There are a variety of wearable antennas, such as planar dipoles, monopoles, planar inverted-Fs and microstrip patches. Microstrip antennas are planar and can be easily made onto a printed circuit board (PCB), which makes them a practical antenna type due to their low cost and easy fabrication. Figure 1 shows the structure of a planar microstrip inset fed patch antenna, where the resonant frequency is related to the width W1 and length L1 of the patch, the substrate thickness h and permittivity εr of the dielectric. The antenna is printed on a dielectric substrate with permittivity εr = 3.38 and h = 1.254mm. The antenna consists of an inset patch and a 50 Ohm microstrip feed line on the top side of the substrate, and a ground plane of 1mm thickness on its bottom side [1].

Figure 1 – Planar Inset Fed Microstrip Patch Antenna Structur

Table 1 – Antenna dimensions

The ANSYS Electronics Desktop is used to optimise the antenna dimensions so that the antenna resonates at around 2.4 GHz. Figure 2 shows the antenna model in the ANSYS Electronics Desktop. Figure 3 shows the simulated return loss of the optimised antenna in free space, and Table 1 lists its dimensions.

Figure 2 – Planar Inset Fed Microstrip Patch Antenna Model using the ANSYS Electronics Desktop

Figure 3 – Planar Inset Fed Microstrip Patch Antenna Return Loss

#### Wearable Non-planar Conformal Antenna Structure

The proposed wearable antennas are designed to be worn on the exterior body and outer garments or tactical vests operating in the 2.4GHz wireless networking band. Let us suppose these antennas are to be worn on a wrist. Three different cylinders with radius R=5, 7.5 and 10cm were chosen to bend the antennas, corresponding to typical sizes of the human wrist. Figure 4 shows the conformal antenna models in the ANSYS Electronics Desktop, and Figure 5 shows the return loss of conformal antenna models.

Figure 4 – Cylindrically Curved Structures of radii 5cm, 7.5cm and 10cm

Figure 5 – Return Loss of Cylindrically Curved Structures of radii 5cm, 7.5cm and 10cm

From Figure 5, it is seen that the resonance frequencies changed from 2.44GHz (planar) to 2.47GHz (R=5cm), 2.42GHz (R=7.5cm) and 2.43GHz (R=10cm). This will give practical design guideline when choosing the operating frequency of conformed antennas.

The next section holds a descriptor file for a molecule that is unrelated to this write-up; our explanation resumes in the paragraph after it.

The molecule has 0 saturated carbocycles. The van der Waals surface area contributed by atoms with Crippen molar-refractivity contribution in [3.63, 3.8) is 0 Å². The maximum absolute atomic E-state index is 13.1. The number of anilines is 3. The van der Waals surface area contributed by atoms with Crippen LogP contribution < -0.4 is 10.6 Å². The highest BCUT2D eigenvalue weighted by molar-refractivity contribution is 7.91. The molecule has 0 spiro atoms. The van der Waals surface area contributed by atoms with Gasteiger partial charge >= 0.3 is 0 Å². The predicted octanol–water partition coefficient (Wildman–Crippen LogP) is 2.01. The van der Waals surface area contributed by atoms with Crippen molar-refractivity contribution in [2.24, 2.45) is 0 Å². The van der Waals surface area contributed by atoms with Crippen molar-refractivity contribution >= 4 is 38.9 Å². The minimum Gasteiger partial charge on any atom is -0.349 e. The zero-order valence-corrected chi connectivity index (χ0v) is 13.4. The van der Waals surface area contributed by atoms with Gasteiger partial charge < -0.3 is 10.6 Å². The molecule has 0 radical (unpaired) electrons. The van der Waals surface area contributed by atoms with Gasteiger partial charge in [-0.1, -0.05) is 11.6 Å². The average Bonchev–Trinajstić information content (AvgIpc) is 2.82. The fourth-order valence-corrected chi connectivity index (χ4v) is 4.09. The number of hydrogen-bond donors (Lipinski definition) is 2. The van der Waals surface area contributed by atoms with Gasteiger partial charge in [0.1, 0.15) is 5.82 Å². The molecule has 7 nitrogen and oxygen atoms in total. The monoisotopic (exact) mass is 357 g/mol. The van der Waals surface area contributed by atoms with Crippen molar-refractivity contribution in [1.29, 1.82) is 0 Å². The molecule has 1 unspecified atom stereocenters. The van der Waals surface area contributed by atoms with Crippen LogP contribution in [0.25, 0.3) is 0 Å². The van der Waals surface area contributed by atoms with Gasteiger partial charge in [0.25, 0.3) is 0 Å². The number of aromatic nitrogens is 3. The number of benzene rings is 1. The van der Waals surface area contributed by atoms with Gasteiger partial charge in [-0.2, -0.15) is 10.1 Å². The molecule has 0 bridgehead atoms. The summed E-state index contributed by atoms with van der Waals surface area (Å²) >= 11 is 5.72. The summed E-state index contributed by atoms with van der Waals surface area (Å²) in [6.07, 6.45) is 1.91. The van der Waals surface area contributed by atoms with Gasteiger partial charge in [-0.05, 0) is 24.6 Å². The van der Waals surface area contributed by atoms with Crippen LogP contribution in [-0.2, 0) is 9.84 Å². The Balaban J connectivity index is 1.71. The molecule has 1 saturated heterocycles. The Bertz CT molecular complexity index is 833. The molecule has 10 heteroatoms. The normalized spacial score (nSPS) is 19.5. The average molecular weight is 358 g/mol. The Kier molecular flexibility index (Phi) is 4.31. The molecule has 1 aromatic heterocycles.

#### Conformal Antenna Structure Worn on Wrist

The antenna performance while in close proximity to the human body is our main concern. The ANSYS Electronics Desktop provides a human body model library which makes it convenient to add a human body 3D component. Figure 6 shows the model of a conformal antenna worn on wrist in the ANSYS Electronics Desktop.

Figure 7 shows the return loss variation with placing conformal antennas on human wrist. The dotted lines represent conformal antennas in free space, while the solid lines represent those worn on wrist. With antennas closer to human body, the resonance damps a little, and the resonant frequency has minor shift. Figure 8 shows the gain pattern change at 2.4GHz after placing the conformal antenna of curving radius 5cm on wrist, letting the antenna centre placed on the original point of coordinate system. To investigate the gain pattern in more details, Figure 9 shows the gain pattern with the antenna overlay. After placing the antenna on human wrist, the antenna radiation is more focused in the positive half space (z>0), since in the negative half space (z<0) the radiation is mostly blocked by the wrist beneath the antenna.

Figure 6 – Conformal Antenna Structure Worn on Wrist

Figure 7 – Return Loss of Cylindrically Curved Structures of radii 5cm, 7.5cm and 10cm before and after being placed on wrist

Figure 8 – Gain of Cylindrically Curved Structures of radii 5cm before and after being placed on wrist

Figure 9 – Gain of Cylindrically Curved Structures of radii 5cm before and after being placed on wrist with antenna overlay

This example demonstrates the power of the ANSYS Electronics Desktop for efficiently designing wearable antennas and simulating the impact of real world scenarios. The ANSYS Electronics Desktop provides an accurate calculation and visual elaboration on the antenna performance, such as return loss, resonant frequency and radiation performance. It helps us to reach the design target by not only optimising the performance within a variety of variables, but also predicting the behaviour of whole system.

In conclusion, the ANSYS Electronics Desktop provides a highly efficient solution for high fidelity antenna design and optimisation.